EU policies and structures for supporting collaborative efforts in research and technology within the Union and beyond are long-established and have a proven record of achievements. But this effort needs re-shaping via a new strategy to strengthen ties between Europe and international research partners. Doing so will help address global research challenges, such as climate change and bring benefits to the Union's economy in terms of higher competitiveness and quality of life.
The EU has a long tradition of pursuing international science and technology (S&T) co-operation. It has supported collaborative research for more than 20 years with partners in Africa, Asia, the Caribbean and Latin America, the Mediterranean basin, Russia and OECD countries. For instance, some 40 000 research personnel from both the EU and third countries participated in more than 3 000 agricultural, health and natural resource projects from1983 to 2002.
|The EU needs a new strategy to reshape how it co-operates in the S&T arena internationally.|
© European Commission
Such co-operation promotes development of long-term durable partnerships, says Zoran Stančič, deputy director-general of the Commission's Research Directorate-General, in a recent EU publication entitled Reinforcing European research policy – the international dimension. The focus of these partnerships “is the added value and cost effectiveness that joint research can generate.”
Noting that Europe's S&T international co-operation stimulates socio-economic development and global competitiveness, and has been increasingly underpinned by bi-regional dialogues at political level, he also insisted that this dialogue must be broadened and developed in a more structured way.
New levels of co-operation
Referring to a new understanding that “the production and use of scientific knowledge is in itself a driving force,” Stančič said “this new paradigm“ calls for a constructive and complex interplay of the Union's policies. In other words, a new strategy to promote international S&T co-operation is needed.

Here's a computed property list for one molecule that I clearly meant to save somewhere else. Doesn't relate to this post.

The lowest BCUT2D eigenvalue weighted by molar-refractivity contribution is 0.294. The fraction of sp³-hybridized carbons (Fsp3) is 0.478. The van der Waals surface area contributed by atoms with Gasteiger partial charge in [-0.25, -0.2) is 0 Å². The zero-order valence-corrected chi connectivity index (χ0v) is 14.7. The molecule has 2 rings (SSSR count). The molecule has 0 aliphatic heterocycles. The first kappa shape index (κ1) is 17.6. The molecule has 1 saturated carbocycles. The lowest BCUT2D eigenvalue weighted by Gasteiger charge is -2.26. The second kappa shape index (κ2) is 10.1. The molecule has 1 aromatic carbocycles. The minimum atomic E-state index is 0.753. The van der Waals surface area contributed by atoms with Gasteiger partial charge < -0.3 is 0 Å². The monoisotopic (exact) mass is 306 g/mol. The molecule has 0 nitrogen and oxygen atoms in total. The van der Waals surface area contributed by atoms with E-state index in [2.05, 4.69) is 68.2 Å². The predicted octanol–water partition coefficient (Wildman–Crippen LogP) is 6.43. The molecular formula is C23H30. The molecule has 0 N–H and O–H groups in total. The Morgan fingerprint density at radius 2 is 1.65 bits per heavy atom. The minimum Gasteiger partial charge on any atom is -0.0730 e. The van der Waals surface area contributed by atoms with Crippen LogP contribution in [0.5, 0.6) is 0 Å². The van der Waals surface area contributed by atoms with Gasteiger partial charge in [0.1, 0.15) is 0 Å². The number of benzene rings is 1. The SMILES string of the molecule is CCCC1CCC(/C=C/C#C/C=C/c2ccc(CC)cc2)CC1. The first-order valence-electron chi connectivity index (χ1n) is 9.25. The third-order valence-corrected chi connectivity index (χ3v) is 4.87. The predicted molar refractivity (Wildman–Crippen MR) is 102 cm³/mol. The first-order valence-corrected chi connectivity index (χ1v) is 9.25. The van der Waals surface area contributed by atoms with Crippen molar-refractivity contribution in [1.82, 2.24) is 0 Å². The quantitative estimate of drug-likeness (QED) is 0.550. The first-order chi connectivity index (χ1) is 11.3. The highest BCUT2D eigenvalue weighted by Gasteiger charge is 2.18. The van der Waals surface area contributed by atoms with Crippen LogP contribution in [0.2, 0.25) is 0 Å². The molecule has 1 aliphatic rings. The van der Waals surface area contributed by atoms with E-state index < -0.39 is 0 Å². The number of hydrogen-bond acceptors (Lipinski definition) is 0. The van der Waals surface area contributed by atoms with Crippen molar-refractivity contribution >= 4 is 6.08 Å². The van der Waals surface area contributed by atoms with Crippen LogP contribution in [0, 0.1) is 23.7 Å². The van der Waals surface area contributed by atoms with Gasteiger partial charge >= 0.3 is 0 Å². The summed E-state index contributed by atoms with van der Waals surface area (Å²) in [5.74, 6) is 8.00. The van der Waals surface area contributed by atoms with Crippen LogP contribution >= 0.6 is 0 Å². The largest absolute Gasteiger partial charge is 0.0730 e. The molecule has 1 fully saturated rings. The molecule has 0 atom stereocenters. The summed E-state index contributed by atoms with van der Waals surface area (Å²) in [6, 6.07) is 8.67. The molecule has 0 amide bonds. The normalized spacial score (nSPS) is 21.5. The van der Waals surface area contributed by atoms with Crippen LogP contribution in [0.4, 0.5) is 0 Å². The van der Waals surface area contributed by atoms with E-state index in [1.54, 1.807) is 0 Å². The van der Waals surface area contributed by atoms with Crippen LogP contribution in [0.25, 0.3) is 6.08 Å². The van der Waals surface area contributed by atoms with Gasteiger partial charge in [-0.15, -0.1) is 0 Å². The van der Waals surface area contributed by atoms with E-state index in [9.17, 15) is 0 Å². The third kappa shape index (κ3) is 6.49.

According to the Research DG, the strategy should have three goals, namely to:
Implementation of the strategy should be based on two integrated approaches, argues the Commission. One requires closer coordination of EU national policies with those of third countries. The other calls for promoting further the participation of third countries in the Union's Framework Research programmes. This should be done on a case-by-case basis and focused primarily on FP projects designed to increase Europe's competitiveness.
- reinforce and enlarge Europe's competitiveness by forging strategic partnerships with third countries in selected sectors, thus attracting the best of their scientists to work in Europe
- address problems common to both Europe and its third-country partner(s)
- use S&T co-operation to strengthen Europe's relations with third countries and to support its position regarding common scientific policy issues
Besides the four accession and candidate countries of Bulgaria, Croatia, Romania and Turkey, the Commission has identified four geopolitical groupings of partners as primary participants in the new strategy. These are: countries bordering the EU; developing countries in Latin America, Asia, Africa, the Caribbean and the Pacific; industrialised countries (Australia, Canada, USA and Japan, etc); and international organisations, such as the WHO, OECD and the UN.